What Type of Job Searcher Are You?
By Sam Ghie
Job hunting (during COVID or otherwise) is strenuous and can sometimes leave you feeling defeated. Knowing what type of job searcher you are can provide you with helpful insight as to why you’ve been facing challenges in your search and how you can create a strategy that will work best for you. Regardless of the industry or type of position you’re looking for, there are three main categories of “searchers” people fall into – The Applier, The Networker, and The Procrastinator.
The Applier is someone who applies to all relevant positions in their field on LinkedIn, Indeed, etc. This person might review a job description with a fine-tooth comb before applying, but due to the volume of positions they applied to, end up forgetting about it until weeks have gone by.
The Networker is a person sees a position online and contacts HR directly, or they reach out to all their friends and family letting them know they’re on the hunt for something new. While this is a great way to be proactive, be careful of coming off too strong.
The Procrastinator is someone who knows they want to make a move, but also knows job hunting is incredibly time consuming. So, aside from the “easy apply” positions LinkedIn will send you, this person puts it off. Common reasons being the need to re-do their resume multiple times, saying they’ll really start to look tomorrow, or this weekend, or the weekend after that…while incredible opportunities pass them by.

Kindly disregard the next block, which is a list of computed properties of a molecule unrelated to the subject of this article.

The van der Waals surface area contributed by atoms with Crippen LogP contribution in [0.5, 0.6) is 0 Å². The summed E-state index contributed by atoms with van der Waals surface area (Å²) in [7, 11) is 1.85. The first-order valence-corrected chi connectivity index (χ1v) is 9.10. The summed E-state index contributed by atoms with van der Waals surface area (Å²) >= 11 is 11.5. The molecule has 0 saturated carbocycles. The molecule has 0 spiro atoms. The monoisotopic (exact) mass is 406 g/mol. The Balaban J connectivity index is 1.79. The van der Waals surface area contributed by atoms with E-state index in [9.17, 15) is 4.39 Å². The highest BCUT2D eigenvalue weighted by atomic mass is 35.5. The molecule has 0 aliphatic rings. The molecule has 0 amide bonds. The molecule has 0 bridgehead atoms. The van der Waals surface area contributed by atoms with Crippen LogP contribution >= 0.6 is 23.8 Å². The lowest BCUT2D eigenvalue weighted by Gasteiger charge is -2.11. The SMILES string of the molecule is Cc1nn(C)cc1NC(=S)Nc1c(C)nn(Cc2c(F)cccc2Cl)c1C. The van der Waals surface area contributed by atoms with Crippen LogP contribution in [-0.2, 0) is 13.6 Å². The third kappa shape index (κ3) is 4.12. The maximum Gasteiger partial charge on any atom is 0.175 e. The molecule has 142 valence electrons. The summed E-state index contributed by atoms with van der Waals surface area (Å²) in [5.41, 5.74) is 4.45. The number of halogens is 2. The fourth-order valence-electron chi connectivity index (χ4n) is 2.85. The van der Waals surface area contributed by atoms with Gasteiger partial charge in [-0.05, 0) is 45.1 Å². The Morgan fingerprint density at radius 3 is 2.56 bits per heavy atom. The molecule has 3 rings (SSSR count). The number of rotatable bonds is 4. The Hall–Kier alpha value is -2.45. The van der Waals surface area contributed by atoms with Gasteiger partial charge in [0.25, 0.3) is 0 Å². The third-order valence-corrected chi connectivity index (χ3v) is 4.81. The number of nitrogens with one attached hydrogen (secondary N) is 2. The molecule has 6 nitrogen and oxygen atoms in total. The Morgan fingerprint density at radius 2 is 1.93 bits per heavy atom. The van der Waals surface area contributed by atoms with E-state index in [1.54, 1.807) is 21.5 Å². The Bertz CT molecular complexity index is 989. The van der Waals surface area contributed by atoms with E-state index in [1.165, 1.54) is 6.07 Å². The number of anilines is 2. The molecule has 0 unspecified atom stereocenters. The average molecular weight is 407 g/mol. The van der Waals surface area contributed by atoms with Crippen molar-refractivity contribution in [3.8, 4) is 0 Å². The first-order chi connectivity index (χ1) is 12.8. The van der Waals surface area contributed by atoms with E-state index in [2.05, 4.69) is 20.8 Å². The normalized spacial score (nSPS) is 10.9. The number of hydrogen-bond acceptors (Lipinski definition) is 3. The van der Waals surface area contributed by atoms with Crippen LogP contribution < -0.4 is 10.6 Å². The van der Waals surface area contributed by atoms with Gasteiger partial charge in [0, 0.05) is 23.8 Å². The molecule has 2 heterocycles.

The most successful searchers encompass a little bit of all of these! Be the Applier, but also make sure to follow-up with the Hiring Manager directly. They often receive hundreds of resumes a day (I once received 500 applications in one day), so it’s important make yourself stand out.
Networking is also an amazing way to find a position you may have never seen online. Your network can vouch for you throughout the process and potentially offer guidance along the way! Work with a recruiter who knows your field to present opportunities you might not hear about online or through your own network.
It’s even important to have a little procrastinator in you. Let the inner sloth remind you to take a step back every now and again. Treat it like an actual job – you can’t work 24/7 and you shouldn’t expect yourself to spend hours scouring the internet or interviewing all the time either. Stay organized with the companies you’re applying to, be proactive in your approach, and schedule time to rest and recharge.
Odds are, even if you’re not looking for a new position, you probably have a friend, colleague, or family member that is. Pass these tips along to them, and make sure to keep this in the back of your mind when the time comes for you to make a change.